Dr Cowell said he will look at the rate of operating room utilization in AHS hospitals as well as the proportion of surgeries occurring within clinically acceptable wait times and wait times for surgeries to to assess whether reducing wait times for surgery is effective.
In addition to the immediate tasks he will oversee, Dr. Cowell will also work with frontline workers to develop a longer-term strategy for health reform in the province. The province hopes he will be able to work on initiatives such as restoring decision-making to the local level and to local health professionals and attracting more health professionals to the province. Alberta.
“Long-term reforms will mean results are not immediately available. However, progress and success in crafting long-term reforms will be tracked by health service wait times and health worker-to-population ratios,” the province said.
However, according to Mike Parker, the president of the Health Sciences Association of Alberta (HSAA), while he expressed hope for the province’s announcement, the HSAA also pointed out that it continues to have concerns, claiming that this announcement causes organizational chaos and continues a failed privatization. diets.
“Remember that a few months ago this government was trying to impose double-digit pay cuts on our members,” he said. “They are currently transferring thousands of laboratory professionals to a private employer, putting their pensions at risk. They are hurting right now by ignoring science and casting doubt on the effectiveness of masks and vaccines. »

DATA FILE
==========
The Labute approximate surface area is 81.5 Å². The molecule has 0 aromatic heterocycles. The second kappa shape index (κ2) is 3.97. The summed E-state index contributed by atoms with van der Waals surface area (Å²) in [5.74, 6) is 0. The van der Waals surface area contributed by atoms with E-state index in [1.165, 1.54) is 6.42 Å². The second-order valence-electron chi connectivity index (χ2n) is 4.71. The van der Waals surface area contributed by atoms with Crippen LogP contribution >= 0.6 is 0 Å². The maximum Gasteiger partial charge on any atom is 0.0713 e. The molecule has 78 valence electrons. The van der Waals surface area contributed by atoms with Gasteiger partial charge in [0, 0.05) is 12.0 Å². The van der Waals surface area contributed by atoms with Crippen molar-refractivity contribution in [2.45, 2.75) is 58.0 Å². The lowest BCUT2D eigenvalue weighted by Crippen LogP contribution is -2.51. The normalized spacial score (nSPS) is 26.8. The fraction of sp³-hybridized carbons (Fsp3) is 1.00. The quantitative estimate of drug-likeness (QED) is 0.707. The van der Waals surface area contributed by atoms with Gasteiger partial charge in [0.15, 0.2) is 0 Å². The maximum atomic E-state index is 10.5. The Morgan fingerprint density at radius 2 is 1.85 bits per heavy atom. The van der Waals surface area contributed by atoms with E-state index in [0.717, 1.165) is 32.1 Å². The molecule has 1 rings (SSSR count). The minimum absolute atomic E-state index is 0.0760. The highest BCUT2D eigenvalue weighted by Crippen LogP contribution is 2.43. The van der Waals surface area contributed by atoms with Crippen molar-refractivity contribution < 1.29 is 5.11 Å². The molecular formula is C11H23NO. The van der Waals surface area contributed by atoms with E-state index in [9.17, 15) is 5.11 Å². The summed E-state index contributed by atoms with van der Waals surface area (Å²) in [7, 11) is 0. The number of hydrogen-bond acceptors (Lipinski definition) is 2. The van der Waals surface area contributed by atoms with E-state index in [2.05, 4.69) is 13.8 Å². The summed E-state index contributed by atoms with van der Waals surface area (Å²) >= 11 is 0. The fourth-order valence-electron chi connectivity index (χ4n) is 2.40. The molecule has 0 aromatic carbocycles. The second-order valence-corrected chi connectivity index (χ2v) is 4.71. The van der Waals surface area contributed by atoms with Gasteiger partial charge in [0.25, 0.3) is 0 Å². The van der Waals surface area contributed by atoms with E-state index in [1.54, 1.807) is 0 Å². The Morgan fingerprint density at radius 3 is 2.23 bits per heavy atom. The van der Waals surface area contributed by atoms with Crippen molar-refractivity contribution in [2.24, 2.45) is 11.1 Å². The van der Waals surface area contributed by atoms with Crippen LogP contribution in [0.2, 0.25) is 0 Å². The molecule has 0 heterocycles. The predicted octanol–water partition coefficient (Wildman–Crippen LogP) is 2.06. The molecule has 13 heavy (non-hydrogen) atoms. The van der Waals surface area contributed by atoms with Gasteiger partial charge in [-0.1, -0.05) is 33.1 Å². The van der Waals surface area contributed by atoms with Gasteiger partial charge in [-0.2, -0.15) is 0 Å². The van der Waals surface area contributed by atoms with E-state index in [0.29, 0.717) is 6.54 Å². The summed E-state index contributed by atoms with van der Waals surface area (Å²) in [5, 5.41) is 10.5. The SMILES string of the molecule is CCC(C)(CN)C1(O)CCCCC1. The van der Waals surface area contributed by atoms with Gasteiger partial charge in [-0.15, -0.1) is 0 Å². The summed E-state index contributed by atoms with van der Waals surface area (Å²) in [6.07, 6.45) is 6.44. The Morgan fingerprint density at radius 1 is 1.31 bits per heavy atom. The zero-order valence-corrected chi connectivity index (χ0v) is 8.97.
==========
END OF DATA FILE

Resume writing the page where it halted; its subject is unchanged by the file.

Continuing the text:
According to an HSAA press release, Parker met with the Prime Minister and the Minister of Health this morning before the afternoon announcement.
“It was encouraging to hear the Prime Minister and the Minister declare their intention to address the issues we have been raising for three and a half years,” Parker said. “Premier Smith echoed our position that Alberta needs to do more to retain the people we have and to increase the number of health care professionals we train and recruit.”
NDP Leader Rachel Notley blasted the government’s announcement saying it was doing nothing to respond to specific calls from frontline paramedics to reduce wait times.
“This new wave of chaos that Danielle Smith is inflicting on health care is going to make the situation worse. Healthcare workers deserve leadership that will listen and support them. »
Notley added that the dismissal of the AHS board is political theater.
“As Danielle Smith herself said when the Redford government did the exact same thing: it’s window dressing,” she said.
Notley countered Smith’s plan, saying that under an NDP government there would be the launch of what she described as the largest health care recruitment drive in the province’s history.
“An Alberta NDP government will get to the heart of the matter. We will bring real resources to the front lines and reverse the years of UCP cuts. We will work collaboratively and respectfully with healthcare professionals. We will end the chaos and bring stability to our hospitals, ambulances and primary care.”
The reshuffle of the province’s health care portfolio began earlier this week when Danielle Smith replaced Dr. Deena Hinshaw as the province’s Chief Medical Officer of Health with AHS Vice President Dr. Mark Joe.